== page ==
Buying Vintage: 6 things you always should consider buying used

Buying Vintage: 6 things you always should consider buying used

“Everything old is new again” goes the adage.  When you search Instagram and Pinterest, you see countless examples of big box retailers recreating vintage pieces. In many cases they are not as interesting or as high quality as the original. It’s almost impossible to recreate the personality and patina that comes with age. Plus, a great vintage piece will usually hold its value, whereas the value of a new replica declines the moment it leaves the store.

These days, finding great vintage home decor is as easy as it’s ever been. I love a great estate sale and struggle to pass one by, but in the past few years most of my vintage finds have been on-line.  I love local community groups like those on Facebook and Craig’s List, but on line auction sites are a game changer. Sites Everything but the House on line auction are such a fun resource.  For many of these sites, you can even search within your local area, so you can drive to pick up items and avoid paying shipping charges.  

Here are some of my recommendations for items well worth seeking out the original.


Photo credit to mi casa revista

New chandeliers really can’t compare with their vintage counterpart. Especially with crystal, the new does not have the heft and luster of the old.  Plus, in most cases, older pieces are a great value in comparison.  If you find a chandelier where the wiring looks suspicious, it’s worth a trip to a lighting store to be rewired.  Even with that additional cost, I’m my experience, it’s still been a great value.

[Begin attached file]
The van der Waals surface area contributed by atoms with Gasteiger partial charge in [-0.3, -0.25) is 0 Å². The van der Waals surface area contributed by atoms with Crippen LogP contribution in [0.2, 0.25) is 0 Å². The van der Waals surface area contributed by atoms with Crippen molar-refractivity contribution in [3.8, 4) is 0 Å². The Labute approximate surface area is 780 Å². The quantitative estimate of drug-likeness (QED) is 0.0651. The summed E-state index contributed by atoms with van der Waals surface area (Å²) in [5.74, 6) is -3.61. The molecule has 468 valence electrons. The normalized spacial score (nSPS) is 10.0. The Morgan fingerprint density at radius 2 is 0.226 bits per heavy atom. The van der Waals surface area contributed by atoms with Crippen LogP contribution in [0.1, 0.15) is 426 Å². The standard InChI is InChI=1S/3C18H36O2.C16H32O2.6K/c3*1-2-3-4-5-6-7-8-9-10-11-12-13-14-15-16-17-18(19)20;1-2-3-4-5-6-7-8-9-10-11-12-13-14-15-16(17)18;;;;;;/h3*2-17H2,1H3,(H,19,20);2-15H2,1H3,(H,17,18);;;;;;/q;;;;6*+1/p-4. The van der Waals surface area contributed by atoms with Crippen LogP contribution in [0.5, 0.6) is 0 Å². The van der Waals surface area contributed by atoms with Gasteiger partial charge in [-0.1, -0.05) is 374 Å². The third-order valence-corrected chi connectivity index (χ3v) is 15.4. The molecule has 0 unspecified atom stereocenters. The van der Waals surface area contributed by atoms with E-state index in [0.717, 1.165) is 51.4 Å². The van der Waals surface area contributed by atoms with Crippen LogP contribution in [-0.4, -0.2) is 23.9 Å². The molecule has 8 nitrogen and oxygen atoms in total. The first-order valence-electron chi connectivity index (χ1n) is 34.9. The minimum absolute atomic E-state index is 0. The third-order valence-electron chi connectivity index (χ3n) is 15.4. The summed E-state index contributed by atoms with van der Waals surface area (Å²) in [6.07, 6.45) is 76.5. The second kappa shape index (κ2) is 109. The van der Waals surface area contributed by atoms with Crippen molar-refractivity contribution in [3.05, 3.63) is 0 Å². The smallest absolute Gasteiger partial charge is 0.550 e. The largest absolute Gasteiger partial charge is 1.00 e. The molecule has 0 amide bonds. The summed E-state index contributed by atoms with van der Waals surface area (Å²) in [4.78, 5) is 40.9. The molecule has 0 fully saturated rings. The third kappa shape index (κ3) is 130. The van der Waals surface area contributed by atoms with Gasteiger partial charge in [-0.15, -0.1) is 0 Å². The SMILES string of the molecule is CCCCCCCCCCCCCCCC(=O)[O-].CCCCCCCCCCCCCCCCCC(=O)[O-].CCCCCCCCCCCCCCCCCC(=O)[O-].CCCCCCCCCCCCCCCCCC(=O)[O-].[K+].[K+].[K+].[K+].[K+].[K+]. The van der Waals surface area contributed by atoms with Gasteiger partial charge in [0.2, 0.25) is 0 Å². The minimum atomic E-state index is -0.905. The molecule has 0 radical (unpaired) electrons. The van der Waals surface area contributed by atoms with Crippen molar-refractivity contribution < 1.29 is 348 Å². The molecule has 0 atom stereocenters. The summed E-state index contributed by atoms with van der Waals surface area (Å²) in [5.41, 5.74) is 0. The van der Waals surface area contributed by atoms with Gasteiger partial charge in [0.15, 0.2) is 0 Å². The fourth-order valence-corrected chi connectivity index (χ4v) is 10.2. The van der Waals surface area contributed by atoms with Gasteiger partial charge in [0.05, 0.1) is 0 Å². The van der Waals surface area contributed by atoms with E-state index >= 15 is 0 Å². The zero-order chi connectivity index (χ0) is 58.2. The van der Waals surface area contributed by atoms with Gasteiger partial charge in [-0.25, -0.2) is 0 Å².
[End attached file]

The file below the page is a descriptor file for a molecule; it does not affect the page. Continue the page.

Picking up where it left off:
chandelier 2
For sale on Ebay.

A beautiful chandelier is like a piece of statement jewelry for your home.  Even if crystal is not your style, there are some fabulous vintage light fixtures out there that can be a unique centerpiece in your home.


Loved the vintage rug in this bedroom by Sarah Sherman.

A vintage rug can set the stage for the entire room.  With a bit of patience, it’s not that hard to find.  In most cases, new rugs are not made with as high quality wool or as soft a texture as older rugs. Plus, many new rugs are machine made.  They both shed and wear quickly. 

rugs 2
Photo credit Katie Hodges Design.

I find even the worn spots of vintage rugs very charming.  I’ve found large antique hand-knotted oriental rugs in wonderful condition for a fraction of what a rug that size would cost new, at say, Pottery Barn.  Also, it’s entirely possible that an antique rug could appreciate over time, whereas modern rugs have practically no resale value.


SF Girl is a blog and shop where she sells found pieces, particularly art.

Invest in original art and old portraits.   Estate sales both on-line and local are a great way to find these treasures which are infinitely more interesting than big box store reproductions or trendy quotes on canvas.

art 2
Photo credit from Lulu & Georgia

Sometimes when I see a piece at an estate sale, especially a sale that is very cluttered, I have to stand back and try to think of the piece outside of that setting. Maybe it needs a different frame or just refinishing the current one. Maybe it just needs to be center stage with a white wall behind.


Mid Century Absinthe Green Cocktail Shaker on Etsy

You can curate a very glamorous bar by scouring estate sales.  Vintage cocktail glasses and barware are so much more fun and unique than most anything new and generally at a fraction of the cost.

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Photos from Architectural Digest

Cocktails served in fabulous glasses taste better — I promise – try it and see.